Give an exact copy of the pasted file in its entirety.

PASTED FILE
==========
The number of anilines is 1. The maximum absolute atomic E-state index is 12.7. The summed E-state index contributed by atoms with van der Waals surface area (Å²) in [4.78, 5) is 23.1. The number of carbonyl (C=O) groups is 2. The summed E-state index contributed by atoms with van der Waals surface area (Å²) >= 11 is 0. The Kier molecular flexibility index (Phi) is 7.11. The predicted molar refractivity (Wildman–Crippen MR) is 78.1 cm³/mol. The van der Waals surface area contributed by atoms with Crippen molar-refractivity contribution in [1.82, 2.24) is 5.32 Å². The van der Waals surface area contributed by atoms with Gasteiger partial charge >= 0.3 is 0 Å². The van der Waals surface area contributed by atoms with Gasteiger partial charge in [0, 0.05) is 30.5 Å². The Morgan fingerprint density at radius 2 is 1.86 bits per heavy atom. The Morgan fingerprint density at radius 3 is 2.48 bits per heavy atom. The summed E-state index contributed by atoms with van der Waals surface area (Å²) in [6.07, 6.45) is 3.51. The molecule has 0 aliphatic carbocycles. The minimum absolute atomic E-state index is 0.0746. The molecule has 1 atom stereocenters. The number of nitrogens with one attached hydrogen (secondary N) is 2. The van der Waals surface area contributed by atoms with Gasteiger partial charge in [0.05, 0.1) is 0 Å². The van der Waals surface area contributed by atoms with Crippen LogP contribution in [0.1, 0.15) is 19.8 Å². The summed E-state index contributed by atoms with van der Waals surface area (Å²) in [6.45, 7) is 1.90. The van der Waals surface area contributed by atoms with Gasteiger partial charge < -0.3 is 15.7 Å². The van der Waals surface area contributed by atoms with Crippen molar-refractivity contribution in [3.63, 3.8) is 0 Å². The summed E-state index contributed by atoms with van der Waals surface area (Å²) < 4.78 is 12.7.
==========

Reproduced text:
The number of anilines is 1. The maximum absolute atomic E-state index is 12.7. The summed E-state index contributed by atoms with van der Waals surface area (Å²) in [4.78, 5) is 23.1. The number of carbonyl (C=O) groups is 2. The summed E-state index contributed by atoms with van der Waals surface area (Å²) >= 11 is 0. The Kier molecular flexibility index (Phi) is 7.11. The predicted molar refractivity (Wildman–Crippen MR) is 78.1 cm³/mol. The van der Waals surface area contributed by atoms with Crippen molar-refractivity contribution in [1.82, 2.24) is 5.32 Å². The van der Waals surface area contributed by atoms with Gasteiger partial charge >= 0.3 is 0 Å². The van der Waals surface area contributed by atoms with Gasteiger partial charge in [0, 0.05) is 30.5 Å². The Morgan fingerprint density at radius 2 is 1.86 bits per heavy atom. The Morgan fingerprint density at radius 3 is 2.48 bits per heavy atom. The summed E-state index contributed by atoms with van der Waals surface area (Å²) in [6.07, 6.45) is 3.51. The molecule has 0 aliphatic carbocycles. The minimum absolute atomic E-state index is 0.0746. The molecule has 1 atom stereocenters. The number of nitrogens with one attached hydrogen (secondary N) is 2. The van der Waals surface area contributed by atoms with Gasteiger partial charge in [0.05, 0.1) is 0 Å². The van der Waals surface area contributed by atoms with Crippen LogP contribution in [0.1, 0.15) is 19.8 Å². The summed E-state index contributed by atoms with van der Waals surface area (Å²) in [6.45, 7) is 1.90. The van der Waals surface area contributed by atoms with Gasteiger partial charge < -0.3 is 15.7 Å². The van der Waals surface area contributed by atoms with Crippen molar-refractivity contribution in [3.63, 3.8) is 0 Å². The summed E-state index contributed by atoms with van der Waals surface area (Å²) < 4.78 is 12.7.